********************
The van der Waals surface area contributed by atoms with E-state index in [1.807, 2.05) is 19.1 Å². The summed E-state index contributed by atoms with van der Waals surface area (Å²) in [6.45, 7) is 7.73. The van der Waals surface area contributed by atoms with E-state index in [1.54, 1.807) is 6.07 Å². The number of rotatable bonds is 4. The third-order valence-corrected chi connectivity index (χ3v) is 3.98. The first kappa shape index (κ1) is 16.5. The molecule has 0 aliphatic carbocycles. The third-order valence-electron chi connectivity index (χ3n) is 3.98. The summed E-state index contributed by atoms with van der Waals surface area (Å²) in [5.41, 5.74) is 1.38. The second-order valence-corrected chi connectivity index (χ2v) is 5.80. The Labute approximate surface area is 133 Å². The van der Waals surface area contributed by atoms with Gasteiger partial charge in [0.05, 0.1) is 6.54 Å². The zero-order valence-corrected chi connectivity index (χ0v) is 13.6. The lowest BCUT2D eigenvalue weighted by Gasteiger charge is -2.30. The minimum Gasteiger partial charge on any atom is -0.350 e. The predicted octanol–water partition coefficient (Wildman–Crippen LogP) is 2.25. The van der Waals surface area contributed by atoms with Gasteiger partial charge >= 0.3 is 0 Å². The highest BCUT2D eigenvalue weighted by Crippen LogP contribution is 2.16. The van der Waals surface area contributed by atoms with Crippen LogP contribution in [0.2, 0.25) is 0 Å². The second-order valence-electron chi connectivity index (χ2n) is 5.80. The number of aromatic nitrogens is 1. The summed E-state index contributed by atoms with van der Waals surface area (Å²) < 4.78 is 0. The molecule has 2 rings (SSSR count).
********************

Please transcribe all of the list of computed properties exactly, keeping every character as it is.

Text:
The van der Waals surface area contributed by atoms with E-state index in [1.807, 2.05) is 19.1 Å². The summed E-state index contributed by atoms with van der Waals surface area (Å²) in [6.45, 7) is 7.73. The van der Waals surface area contributed by atoms with E-state index in [1.54, 1.807) is 6.07 Å². The number of rotatable bonds is 4. The third-order valence-corrected chi connectivity index (χ3v) is 3.98. The first kappa shape index (κ1) is 16.5. The molecule has 0 aliphatic carbocycles. The third-order valence-electron chi connectivity index (χ3n) is 3.98. The summed E-state index contributed by atoms with van der Waals surface area (Å²) in [5.41, 5.74) is 1.38. The second-order valence-corrected chi connectivity index (χ2v) is 5.80. The Labute approximate surface area is 133 Å². The van der Waals surface area contributed by atoms with Gasteiger partial charge in [0.05, 0.1) is 6.54 Å². The zero-order valence-corrected chi connectivity index (χ0v) is 13.6. The lowest BCUT2D eigenvalue weighted by Gasteiger charge is -2.30. The minimum Gasteiger partial charge on any atom is -0.350 e. The predicted octanol–water partition coefficient (Wildman–Crippen LogP) is 2.25. The van der Waals surface area contributed by atoms with Gasteiger partial charge >= 0.3 is 0 Å². The highest BCUT2D eigenvalue weighted by Crippen LogP contribution is 2.16. The van der Waals surface area contributed by atoms with Crippen LogP contribution in [0.2, 0.25) is 0 Å². The second-order valence-electron chi connectivity index (χ2n) is 5.80. The number of aromatic nitrogens is 1. The summed E-state index contributed by atoms with van der Waals surface area (Å²) < 4.78 is 0. The molecule has 2 rings (SSSR count).